Lotus Bluejay prepares for flight

A little more than a year after Lotus Development rolled out Notes Release 5, the company is preparing an extension of its Domino messaging and Web application platform, code-named Bluejay, which will feature a healthy dose of collaboration and interoperability between Lotus Domino and the Microsoft's Office environment.

Bluejay, scheduled for release this fall, is made up of four components: a Domino Network File Store for sharing files, an OLE/DB connector for Lotus products, Domino Collaboration Objects for application developers, and iNotes, which provides offline access to Domino applications. The collection is targeted at customers who are "more focused on Microsoft than perhaps our traditional customers," said Ed Brill, senior product marketing manager at Lotus. Brill added that each of Bluejay's pieces is either in beta form now, or "close to it."

"We've tried to engineer the tightest integration between collaboration and messaging that we possibly can [in Bluejay]," Brill said. "Lotus is, in many ways, making sense for Microsoft customers rather than being a separate option."

Domino Network File Store, often called Domino Net Store, allows access to Domino database files from Windows applications so that users can save and read Domino files in a Microsoft environment. The Domino Net Store requires no workstation software and includes file-replication features, Brill said, noting that it will run on Windows NT and Windows 2000 first before being ported to other platforms.

"We're expanding the openness of the Domino store to Windows and Office files," Brill explained, adding that Domino Net Store also will link NT and Domino security so that Domino automatically will recognized a user who has logged in to NT.

The OLE/DB connector will be a native connector for Domino Enterprise Connection Services and Lotus Enterprise Integrator, enabling connections to SQL Server 7 and Access 2000 and providing "more fidelity and better performance in going against the [OLE] database natively" when integrating enterprise and collaborative data, Brill said.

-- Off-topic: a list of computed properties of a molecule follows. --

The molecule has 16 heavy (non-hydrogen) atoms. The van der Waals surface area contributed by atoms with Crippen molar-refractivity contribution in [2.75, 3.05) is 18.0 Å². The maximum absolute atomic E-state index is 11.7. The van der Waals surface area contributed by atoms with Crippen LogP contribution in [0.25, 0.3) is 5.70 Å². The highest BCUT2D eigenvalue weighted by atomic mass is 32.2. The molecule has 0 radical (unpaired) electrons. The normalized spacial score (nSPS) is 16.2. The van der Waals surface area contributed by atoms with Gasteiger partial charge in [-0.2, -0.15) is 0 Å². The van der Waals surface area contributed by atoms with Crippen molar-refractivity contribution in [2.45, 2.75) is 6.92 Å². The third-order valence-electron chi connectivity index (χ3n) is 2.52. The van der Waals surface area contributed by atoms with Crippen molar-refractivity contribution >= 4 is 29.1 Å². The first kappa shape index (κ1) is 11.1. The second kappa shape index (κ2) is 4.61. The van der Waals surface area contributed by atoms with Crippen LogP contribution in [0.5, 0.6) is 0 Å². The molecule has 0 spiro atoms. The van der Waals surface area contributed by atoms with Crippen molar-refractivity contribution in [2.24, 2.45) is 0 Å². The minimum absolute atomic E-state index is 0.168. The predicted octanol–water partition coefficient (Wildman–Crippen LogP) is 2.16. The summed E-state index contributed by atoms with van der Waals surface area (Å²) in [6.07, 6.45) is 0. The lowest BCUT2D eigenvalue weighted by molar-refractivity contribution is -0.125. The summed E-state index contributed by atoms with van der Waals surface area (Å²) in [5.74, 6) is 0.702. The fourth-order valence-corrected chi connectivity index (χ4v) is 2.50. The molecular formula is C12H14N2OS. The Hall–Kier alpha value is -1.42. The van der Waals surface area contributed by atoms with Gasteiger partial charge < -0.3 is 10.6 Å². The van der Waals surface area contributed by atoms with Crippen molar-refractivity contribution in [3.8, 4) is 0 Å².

As the application-development piece of Bluejay, Domino Collaborative Objects "encapsulates seven to 10 of the most common functions developers are using on the COM platform" and includes COM components for features such as mail, workflow, and administration/security, Brill said. With Domino Collaborative Objects, Microsoft developers will be able to integrate Domino into their collaborative applications and to build in multiple environments.

Lotus also will include all iNotes component code in Domino when Bluejay ships, Brill said. The iNotes offering, announced in January at Lotusphere 2000 and expected to ship this summer, is a browser-accessible Notes product that also offers offline access to Domino applications and marked a first step in Lotus-Microsoft interoperability by allowing access to Microsoft Outlook.

The iNotes' Access for Microsoft Outlook component entered its first limited beta tests last week and will ship by the time Bluejay ships, according to Brill. Lotus Mobile Notes 1.1, which ports Notes to smartphones and other handhelds, including Palm Computing devices, will likely ship at the end of June, while the major release, Mobile Notes 2.0, will ship by the end of the year.

Brill expects Bluejay to provide a bridge for companies facing a Lotus vs. Microsoft technology decision in the messaging and collaboration arena.

"We need to put aside the fact that we're Lotus and they're Microsoft and really work for integration," Brill added. "It's in our customers' best interest."

Despite recent concerns that Microsoft Exchange might be catching up to Notes in the marketplace, Brill said the increased level of interoperability between Lotus and Microsoft products was by no means an "if you can't beat 'em, join 'em" type of strategy on Lotus' part. Brill touted Bluejay as "a better fit" than Exchange 2000 because of its collaborative applications, mobility, and lack of migration worries.

"Customers don't want to fight the political battle of what's on the client," Brill said. "The value is on the server. Supporting Outlook [and other Microsoft technologies] is one of many ways of getting to Domino."

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